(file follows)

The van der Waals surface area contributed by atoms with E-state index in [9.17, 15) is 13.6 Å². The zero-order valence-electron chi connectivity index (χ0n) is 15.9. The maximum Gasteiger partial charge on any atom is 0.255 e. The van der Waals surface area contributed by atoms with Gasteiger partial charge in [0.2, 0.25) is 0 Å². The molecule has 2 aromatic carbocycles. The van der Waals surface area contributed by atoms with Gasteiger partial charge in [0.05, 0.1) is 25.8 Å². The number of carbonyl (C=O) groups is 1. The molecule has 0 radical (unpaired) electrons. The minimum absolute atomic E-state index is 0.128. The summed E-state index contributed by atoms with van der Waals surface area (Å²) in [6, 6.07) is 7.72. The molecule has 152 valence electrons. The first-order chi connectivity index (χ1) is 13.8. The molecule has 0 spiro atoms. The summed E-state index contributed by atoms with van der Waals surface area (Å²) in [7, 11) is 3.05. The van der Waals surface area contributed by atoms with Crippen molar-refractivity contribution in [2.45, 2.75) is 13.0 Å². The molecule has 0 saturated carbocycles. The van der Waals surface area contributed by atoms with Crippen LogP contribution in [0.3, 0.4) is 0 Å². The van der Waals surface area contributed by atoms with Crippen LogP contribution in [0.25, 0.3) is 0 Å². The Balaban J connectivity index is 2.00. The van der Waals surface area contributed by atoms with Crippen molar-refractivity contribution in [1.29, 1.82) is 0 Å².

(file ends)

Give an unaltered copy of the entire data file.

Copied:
The van der Waals surface area contributed by atoms with E-state index in [9.17, 15) is 13.6 Å². The zero-order valence-electron chi connectivity index (χ0n) is 15.9. The maximum Gasteiger partial charge on any atom is 0.255 e. The van der Waals surface area contributed by atoms with Gasteiger partial charge in [0.2, 0.25) is 0 Å². The molecule has 2 aromatic carbocycles. The van der Waals surface area contributed by atoms with Gasteiger partial charge in [0.05, 0.1) is 25.8 Å². The number of carbonyl (C=O) groups is 1. The molecule has 0 radical (unpaired) electrons. The minimum absolute atomic E-state index is 0.128. The summed E-state index contributed by atoms with van der Waals surface area (Å²) in [6, 6.07) is 7.72. The molecule has 152 valence electrons. The first-order chi connectivity index (χ1) is 13.8. The molecule has 0 spiro atoms. The summed E-state index contributed by atoms with van der Waals surface area (Å²) in [7, 11) is 3.05. The van der Waals surface area contributed by atoms with Crippen molar-refractivity contribution in [2.45, 2.75) is 13.0 Å². The molecule has 0 saturated carbocycles. The van der Waals surface area contributed by atoms with Crippen LogP contribution in [0.3, 0.4) is 0 Å². The van der Waals surface area contributed by atoms with Crippen LogP contribution in [0.25, 0.3) is 0 Å². The Balaban J connectivity index is 2.00. The van der Waals surface area contributed by atoms with Crippen molar-refractivity contribution in [1.29, 1.82) is 0 Å².